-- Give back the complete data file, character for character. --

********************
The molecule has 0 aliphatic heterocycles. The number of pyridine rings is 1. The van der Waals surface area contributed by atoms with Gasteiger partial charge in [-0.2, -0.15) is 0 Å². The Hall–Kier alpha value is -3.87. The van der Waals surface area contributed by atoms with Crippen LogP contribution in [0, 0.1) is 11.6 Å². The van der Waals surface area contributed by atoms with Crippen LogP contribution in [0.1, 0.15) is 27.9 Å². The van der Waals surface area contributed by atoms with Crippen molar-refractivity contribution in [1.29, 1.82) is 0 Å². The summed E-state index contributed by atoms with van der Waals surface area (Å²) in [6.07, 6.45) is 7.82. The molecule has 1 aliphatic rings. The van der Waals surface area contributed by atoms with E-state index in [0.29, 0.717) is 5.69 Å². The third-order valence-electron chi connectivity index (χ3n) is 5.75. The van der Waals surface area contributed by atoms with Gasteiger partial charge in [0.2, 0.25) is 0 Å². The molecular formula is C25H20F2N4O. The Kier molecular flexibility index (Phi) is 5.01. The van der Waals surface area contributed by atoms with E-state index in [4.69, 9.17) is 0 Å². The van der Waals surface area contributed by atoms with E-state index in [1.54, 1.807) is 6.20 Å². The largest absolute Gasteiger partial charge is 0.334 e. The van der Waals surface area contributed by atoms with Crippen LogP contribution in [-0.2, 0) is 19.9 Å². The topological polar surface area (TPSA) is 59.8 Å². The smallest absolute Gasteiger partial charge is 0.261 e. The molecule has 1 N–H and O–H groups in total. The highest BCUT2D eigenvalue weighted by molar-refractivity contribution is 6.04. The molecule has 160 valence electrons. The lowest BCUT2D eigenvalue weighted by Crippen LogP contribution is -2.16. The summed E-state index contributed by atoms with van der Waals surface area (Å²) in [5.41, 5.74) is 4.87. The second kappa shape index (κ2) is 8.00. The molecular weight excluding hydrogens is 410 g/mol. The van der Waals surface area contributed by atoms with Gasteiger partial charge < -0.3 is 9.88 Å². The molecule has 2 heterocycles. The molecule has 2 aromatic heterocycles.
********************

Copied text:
The molecule has 0 aliphatic heterocycles. The number of pyridine rings is 1. The van der Waals surface area contributed by atoms with Gasteiger partial charge in [-0.2, -0.15) is 0 Å². The Hall–Kier alpha value is -3.87. The van der Waals surface area contributed by atoms with Crippen LogP contribution in [0, 0.1) is 11.6 Å². The van der Waals surface area contributed by atoms with Crippen LogP contribution in [0.1, 0.15) is 27.9 Å². The van der Waals surface area contributed by atoms with Crippen molar-refractivity contribution in [1.29, 1.82) is 0 Å². The summed E-state index contributed by atoms with van der Waals surface area (Å²) in [6.07, 6.45) is 7.82. The molecule has 1 aliphatic rings. The van der Waals surface area contributed by atoms with E-state index in [0.29, 0.717) is 5.69 Å². The third-order valence-electron chi connectivity index (χ3n) is 5.75. The van der Waals surface area contributed by atoms with Gasteiger partial charge in [0.2, 0.25) is 0 Å². The molecular formula is C25H20F2N4O. The Kier molecular flexibility index (Phi) is 5.01. The van der Waals surface area contributed by atoms with E-state index in [4.69, 9.17) is 0 Å². The van der Waals surface area contributed by atoms with E-state index in [1.54, 1.807) is 6.20 Å². The largest absolute Gasteiger partial charge is 0.334 e. The van der Waals surface area contributed by atoms with Crippen LogP contribution in [-0.2, 0) is 19.9 Å². The topological polar surface area (TPSA) is 59.8 Å². The smallest absolute Gasteiger partial charge is 0.261 e. The molecule has 1 N–H and O–H groups in total. The highest BCUT2D eigenvalue weighted by molar-refractivity contribution is 6.04. The molecule has 160 valence electrons. The lowest BCUT2D eigenvalue weighted by Crippen LogP contribution is -2.16. The summed E-state index contributed by atoms with van der Waals surface area (Å²) in [5.41, 5.74) is 4.87. The second kappa shape index (κ2) is 8.00. The molecular weight excluding hydrogens is 410 g/mol. The van der Waals surface area contributed by atoms with Gasteiger partial charge < -0.3 is 9.88 Å². The molecule has 2 heterocycles. The molecule has 2 aromatic heterocycles.